Algeria moves to bolster oil and gas reserves

Sonatrach plans five new refineries and accelerated gas exploration as part of $80bn spending programme

In early November, Algerian state energy company Sonatrach announced plans to invest $80bn in oil and gas projects over the next five years. The plans include a 50 per cent increase in the firm’s annual spend, to $15bn in 2013 from an estimated $10bn in 2012.

“We want to prepare for the future as an African leader,” said Abdelhamid Zerguine, the president of Sonatrach, at an energy conference in Algiers on 4 November.

The plans are extremely ambitious. The projected investment is almost 20 per cent greater than the $68.2bn spending target announced in late May.

In a country where projects delivery is notoriously slow, it is unlikely that the spending targets will be realised in full. But they are a statement of the government’s intent to overhaul a sector that in recent years has fallen far behind its potential.

“It’s a headline figure,” says Hakim Darbouche, a specialist in Algeria at the Oxford Institute of Energy Studies in the UK. “The question is always whether they will achieve their targets within the timeframe they say, because of the issue of bureaucratic slowness.”

Tackling oil and gas shortfall

The plans will address a growing shortfall in two key products: refined petroleum and natural gas. Algeria has the fourth-largest oil reserves in Africa and exports some 1.5 million barrels a day of oil. But it faces an increasingly large deficit of refined products.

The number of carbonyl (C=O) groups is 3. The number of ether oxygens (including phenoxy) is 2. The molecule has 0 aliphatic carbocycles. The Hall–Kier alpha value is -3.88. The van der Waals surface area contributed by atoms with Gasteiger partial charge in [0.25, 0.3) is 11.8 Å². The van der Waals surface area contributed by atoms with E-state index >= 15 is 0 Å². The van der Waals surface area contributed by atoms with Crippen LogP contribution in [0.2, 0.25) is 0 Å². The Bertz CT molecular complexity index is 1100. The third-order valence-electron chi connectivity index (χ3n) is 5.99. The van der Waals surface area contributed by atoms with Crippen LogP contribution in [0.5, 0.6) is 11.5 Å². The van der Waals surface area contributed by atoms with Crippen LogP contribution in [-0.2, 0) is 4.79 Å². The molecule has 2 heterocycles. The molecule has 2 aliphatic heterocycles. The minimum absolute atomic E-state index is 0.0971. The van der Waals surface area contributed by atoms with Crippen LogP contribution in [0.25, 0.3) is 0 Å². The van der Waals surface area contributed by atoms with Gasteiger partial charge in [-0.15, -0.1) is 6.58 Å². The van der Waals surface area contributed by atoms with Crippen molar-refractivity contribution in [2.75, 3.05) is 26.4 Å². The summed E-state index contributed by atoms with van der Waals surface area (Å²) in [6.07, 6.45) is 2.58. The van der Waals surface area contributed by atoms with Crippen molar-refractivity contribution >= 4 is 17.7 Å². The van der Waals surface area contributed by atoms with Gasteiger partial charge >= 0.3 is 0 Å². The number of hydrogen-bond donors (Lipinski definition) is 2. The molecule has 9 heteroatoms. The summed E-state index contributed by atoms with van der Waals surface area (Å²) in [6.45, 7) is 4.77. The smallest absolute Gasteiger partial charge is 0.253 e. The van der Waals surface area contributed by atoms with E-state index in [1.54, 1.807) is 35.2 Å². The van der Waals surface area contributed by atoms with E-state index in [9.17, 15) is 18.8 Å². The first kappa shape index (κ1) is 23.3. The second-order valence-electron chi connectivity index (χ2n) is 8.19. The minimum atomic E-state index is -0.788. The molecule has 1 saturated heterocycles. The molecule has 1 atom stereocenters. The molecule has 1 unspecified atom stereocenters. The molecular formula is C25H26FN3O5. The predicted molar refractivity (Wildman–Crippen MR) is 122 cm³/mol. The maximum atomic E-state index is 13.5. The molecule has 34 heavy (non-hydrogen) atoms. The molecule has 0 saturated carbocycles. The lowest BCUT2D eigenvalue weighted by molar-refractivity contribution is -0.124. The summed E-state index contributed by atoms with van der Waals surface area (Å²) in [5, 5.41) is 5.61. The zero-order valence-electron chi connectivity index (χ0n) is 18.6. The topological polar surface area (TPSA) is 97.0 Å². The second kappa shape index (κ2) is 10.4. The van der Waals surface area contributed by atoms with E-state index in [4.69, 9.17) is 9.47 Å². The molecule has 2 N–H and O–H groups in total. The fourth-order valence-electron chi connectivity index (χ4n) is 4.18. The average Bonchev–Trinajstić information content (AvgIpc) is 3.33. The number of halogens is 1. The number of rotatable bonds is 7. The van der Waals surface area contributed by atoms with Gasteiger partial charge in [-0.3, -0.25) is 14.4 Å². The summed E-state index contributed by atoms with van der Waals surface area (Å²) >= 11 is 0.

In 2012, imports of refined petroleum are expected to be 2.5 million-3 million tonnes, according to a statement by Yamina Hamdi, Sonatrach’s vice-president for commercial activity. The firm had previously announced that it expected to import 2 million tonnes of gasoil and 300,000 tonnes of gasolene.

The shortfall can be partly explained by the outage of production from the country’s largest refinery, at Skikda, for several months of the year. According to Hamdi, imports of refined products will fall dramatically in 2013. But even with Skikda running at full capacity, there remains a structural shortage in the supply of refined products.

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Richard Nield is a freelance journalist, photographer and filmmaker covering the Middle East and Africa. In 10 years covering the region, he has been published and broadcast by clients including the BBC, Reuters, Al Jazeera, The Economist, The Financial Times, The Independent and Foreign Policy magazine. He has reported from throughout the region, including Algeria, Egypt, Libya, Morocco, Tunisia, South Sudan, Jordan, Lebanon, Syria, Kuwait and Saudi Arabia.